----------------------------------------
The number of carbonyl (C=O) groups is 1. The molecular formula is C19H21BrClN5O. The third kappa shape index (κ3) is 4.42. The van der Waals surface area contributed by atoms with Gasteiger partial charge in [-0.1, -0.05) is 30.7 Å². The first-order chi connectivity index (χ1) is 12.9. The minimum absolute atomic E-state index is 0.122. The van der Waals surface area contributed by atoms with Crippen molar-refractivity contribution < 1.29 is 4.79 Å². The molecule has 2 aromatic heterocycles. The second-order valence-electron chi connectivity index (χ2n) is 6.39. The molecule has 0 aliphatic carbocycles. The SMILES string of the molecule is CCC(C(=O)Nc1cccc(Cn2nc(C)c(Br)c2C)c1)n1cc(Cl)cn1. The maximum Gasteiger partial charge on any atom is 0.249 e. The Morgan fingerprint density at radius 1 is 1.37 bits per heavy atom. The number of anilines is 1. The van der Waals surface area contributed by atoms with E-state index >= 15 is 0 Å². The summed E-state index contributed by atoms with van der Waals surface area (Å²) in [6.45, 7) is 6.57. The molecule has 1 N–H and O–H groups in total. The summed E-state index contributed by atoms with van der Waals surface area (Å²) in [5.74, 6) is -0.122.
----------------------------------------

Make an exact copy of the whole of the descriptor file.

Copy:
The number of carbonyl (C=O) groups is 1. The molecular formula is C19H21BrClN5O. The third kappa shape index (κ3) is 4.42. The van der Waals surface area contributed by atoms with Gasteiger partial charge in [-0.1, -0.05) is 30.7 Å². The first-order chi connectivity index (χ1) is 12.9. The minimum absolute atomic E-state index is 0.122. The van der Waals surface area contributed by atoms with Crippen molar-refractivity contribution < 1.29 is 4.79 Å². The molecule has 2 aromatic heterocycles. The second-order valence-electron chi connectivity index (χ2n) is 6.39. The molecule has 0 aliphatic carbocycles. The SMILES string of the molecule is CCC(C(=O)Nc1cccc(Cn2nc(C)c(Br)c2C)c1)n1cc(Cl)cn1. The maximum Gasteiger partial charge on any atom is 0.249 e. The Morgan fingerprint density at radius 1 is 1.37 bits per heavy atom. The number of anilines is 1. The van der Waals surface area contributed by atoms with E-state index >= 15 is 0 Å². The summed E-state index contributed by atoms with van der Waals surface area (Å²) in [6.45, 7) is 6.57. The molecule has 1 N–H and O–H groups in total. The summed E-state index contributed by atoms with van der Waals surface area (Å²) in [5.74, 6) is -0.122.